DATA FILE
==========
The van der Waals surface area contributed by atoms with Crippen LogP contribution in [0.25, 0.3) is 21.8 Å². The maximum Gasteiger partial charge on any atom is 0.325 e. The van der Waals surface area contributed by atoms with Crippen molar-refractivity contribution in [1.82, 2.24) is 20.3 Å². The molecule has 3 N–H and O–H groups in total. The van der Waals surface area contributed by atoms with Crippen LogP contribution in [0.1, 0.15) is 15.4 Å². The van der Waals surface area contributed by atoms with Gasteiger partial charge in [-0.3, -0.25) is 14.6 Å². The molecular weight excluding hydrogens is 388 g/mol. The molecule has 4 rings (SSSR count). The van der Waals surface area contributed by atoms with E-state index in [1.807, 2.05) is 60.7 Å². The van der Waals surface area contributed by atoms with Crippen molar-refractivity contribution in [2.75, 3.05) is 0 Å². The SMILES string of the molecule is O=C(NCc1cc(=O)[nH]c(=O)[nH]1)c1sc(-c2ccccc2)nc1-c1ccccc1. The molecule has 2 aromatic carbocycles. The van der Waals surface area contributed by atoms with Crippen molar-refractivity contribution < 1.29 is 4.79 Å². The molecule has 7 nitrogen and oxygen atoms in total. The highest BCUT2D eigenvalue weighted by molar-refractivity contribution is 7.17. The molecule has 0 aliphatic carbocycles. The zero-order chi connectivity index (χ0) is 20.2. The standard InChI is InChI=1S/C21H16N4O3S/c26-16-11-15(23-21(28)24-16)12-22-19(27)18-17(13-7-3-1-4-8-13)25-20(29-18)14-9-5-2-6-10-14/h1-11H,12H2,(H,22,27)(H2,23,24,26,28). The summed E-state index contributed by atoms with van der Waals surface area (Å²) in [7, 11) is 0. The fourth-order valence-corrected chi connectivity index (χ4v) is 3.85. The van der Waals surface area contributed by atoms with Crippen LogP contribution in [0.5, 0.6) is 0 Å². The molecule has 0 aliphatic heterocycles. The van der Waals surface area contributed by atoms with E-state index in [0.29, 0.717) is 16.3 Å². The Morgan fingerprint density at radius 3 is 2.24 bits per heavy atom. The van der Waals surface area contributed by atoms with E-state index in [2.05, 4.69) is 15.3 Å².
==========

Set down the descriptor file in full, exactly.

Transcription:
The van der Waals surface area contributed by atoms with Crippen LogP contribution in [0.25, 0.3) is 21.8 Å². The maximum Gasteiger partial charge on any atom is 0.325 e. The van der Waals surface area contributed by atoms with Crippen molar-refractivity contribution in [1.82, 2.24) is 20.3 Å². The molecule has 3 N–H and O–H groups in total. The van der Waals surface area contributed by atoms with Crippen LogP contribution in [0.1, 0.15) is 15.4 Å². The van der Waals surface area contributed by atoms with Gasteiger partial charge in [-0.3, -0.25) is 14.6 Å². The molecular weight excluding hydrogens is 388 g/mol. The molecule has 4 rings (SSSR count). The van der Waals surface area contributed by atoms with E-state index in [1.807, 2.05) is 60.7 Å². The van der Waals surface area contributed by atoms with Crippen molar-refractivity contribution in [2.75, 3.05) is 0 Å². The SMILES string of the molecule is O=C(NCc1cc(=O)[nH]c(=O)[nH]1)c1sc(-c2ccccc2)nc1-c1ccccc1. The molecule has 2 aromatic carbocycles. The van der Waals surface area contributed by atoms with Crippen molar-refractivity contribution < 1.29 is 4.79 Å². The molecule has 7 nitrogen and oxygen atoms in total. The highest BCUT2D eigenvalue weighted by molar-refractivity contribution is 7.17. The molecule has 0 aliphatic carbocycles. The zero-order chi connectivity index (χ0) is 20.2. The standard InChI is InChI=1S/C21H16N4O3S/c26-16-11-15(23-21(28)24-16)12-22-19(27)18-17(13-7-3-1-4-8-13)25-20(29-18)14-9-5-2-6-10-14/h1-11H,12H2,(H,22,27)(H2,23,24,26,28). The summed E-state index contributed by atoms with van der Waals surface area (Å²) in [7, 11) is 0. The fourth-order valence-corrected chi connectivity index (χ4v) is 3.85. The van der Waals surface area contributed by atoms with Crippen LogP contribution in [0.5, 0.6) is 0 Å². The molecule has 0 aliphatic heterocycles. The van der Waals surface area contributed by atoms with E-state index in [0.29, 0.717) is 16.3 Å². The Morgan fingerprint density at radius 3 is 2.24 bits per heavy atom. The van der Waals surface area contributed by atoms with E-state index in [2.05, 4.69) is 15.3 Å².